(Photo Credit: IFC Films)
Making Light of a Serious Matter
Satire about Communist Russia would be hilarious if the subject matter did not hit so close to home.
It is hard to laugh at a brutal dictator killing his opponents for no reason other than being an opponent even if “The Death of Stalin” takes place in 1953.
Because with Vladimir Putin as president of Russia, those same atrocities are still occurring in the former U.S.S.R.
“The Death of Stalin” has its moments of humor, but the story is too real to make light of.
The movie “The Death of Stalin” depicts the dictator’s last days and the infighting that happens in the Soviet Union after his power has to be bestowed upon his successor.
During Joseph Stalin’s (Adrian McLoughlin) reign in the Soviet Union, dissent and disobedience were strictly prohibited.
The only acceptable behavior in the Soviet Union during his reign was total allegiance and submission.
Therefore, when a Moscow radio station does not record a broadcast of a concerto, all hell begins to break loose.
A radio deejay/engineer receives a call from Stalin’s office informing him to call back in 17 minutes.
After debating whether or not the call should take place, 17 minutes from when the phone call ended or 17 minutes from the time the caller told him to call back in 17 minutes, the radio employee makes the call.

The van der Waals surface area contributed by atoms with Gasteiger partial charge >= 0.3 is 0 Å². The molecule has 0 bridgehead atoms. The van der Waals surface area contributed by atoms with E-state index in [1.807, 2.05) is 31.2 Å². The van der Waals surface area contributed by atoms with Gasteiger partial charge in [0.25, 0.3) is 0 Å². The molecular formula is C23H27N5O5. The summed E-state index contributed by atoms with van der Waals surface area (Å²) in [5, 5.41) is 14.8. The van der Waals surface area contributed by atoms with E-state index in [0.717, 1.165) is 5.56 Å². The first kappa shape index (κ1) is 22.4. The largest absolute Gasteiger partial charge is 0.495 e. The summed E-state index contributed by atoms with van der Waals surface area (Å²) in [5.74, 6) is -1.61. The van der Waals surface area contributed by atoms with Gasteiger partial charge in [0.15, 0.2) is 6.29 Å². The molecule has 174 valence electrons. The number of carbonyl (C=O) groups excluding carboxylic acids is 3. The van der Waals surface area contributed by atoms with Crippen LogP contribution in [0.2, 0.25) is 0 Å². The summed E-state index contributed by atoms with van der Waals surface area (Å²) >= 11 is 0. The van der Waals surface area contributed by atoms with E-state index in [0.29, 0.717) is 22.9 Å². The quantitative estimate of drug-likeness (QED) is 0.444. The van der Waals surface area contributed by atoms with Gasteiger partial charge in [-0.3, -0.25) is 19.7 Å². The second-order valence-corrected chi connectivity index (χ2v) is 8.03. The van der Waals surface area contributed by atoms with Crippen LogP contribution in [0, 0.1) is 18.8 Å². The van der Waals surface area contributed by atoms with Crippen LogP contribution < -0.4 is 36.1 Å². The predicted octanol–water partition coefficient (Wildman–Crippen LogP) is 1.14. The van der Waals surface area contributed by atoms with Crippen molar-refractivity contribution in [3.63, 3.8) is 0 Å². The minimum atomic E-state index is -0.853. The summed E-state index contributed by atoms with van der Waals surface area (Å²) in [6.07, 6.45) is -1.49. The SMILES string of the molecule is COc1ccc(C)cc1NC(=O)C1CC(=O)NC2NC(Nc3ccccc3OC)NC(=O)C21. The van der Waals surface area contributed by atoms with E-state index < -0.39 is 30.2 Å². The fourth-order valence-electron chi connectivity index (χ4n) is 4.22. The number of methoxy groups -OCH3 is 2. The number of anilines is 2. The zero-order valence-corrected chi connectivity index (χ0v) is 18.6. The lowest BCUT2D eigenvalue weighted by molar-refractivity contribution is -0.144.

To his amusement, Stalin answers the call and tells him he wants a recording of the concerto.
Not able to tell the dictator no, the radio station finds themselves in a heap of trouble because the concerto has already ended and people have left the radio station.
Without the conductor and especially members of audience, the acoustics and the performance will not be an exact duplicate.
Furthermore, the pianist Maria Veniaminovna Yudina (Olga Kurylenko) refuses to record anything for Stalin, but somehow is coaxed into performing again after she is able to slip a note to Stalin into the album sleeve.
When Stalin finally receives his album, he reads the letter, laughing before suffering what appears to be a heart attack.
What follows is a comical look into the surviving Russian elite such as Georgy Malenkvo (Jeffrey Tambor), Nikita Khrushchev (Steve Buscemi, “Boardwalk Empire”) and Lavrenti Beria (Simon Russell Beale) fighting and conniving for superiority.
Like an episode of “Big Brother,” the aspiring Soviet leaders have to form alliances while also discerning who is trustworthy versus who is untrustworthy.
“The Death of Stalin” does a decent job of making light of a serious situation.
Anyone who has studied World War II knows that Stalin almost posed a threat similar to the threat that Adolf Hitler posed with Nazi Germany.
Although the Soviet Union were allies of the United States and Great Britain during the war, Stalin was definitely no prime minister Winston Churchill, President Franklin Delano Roosevelt or President Harry Truman.
Stalin was more similar to Hitler as his desire to take over Poland after the Germans surrendered during the war will attest.
“The Death of Stalin” is so controversial that the film is banned in some former Soviet Union countries.
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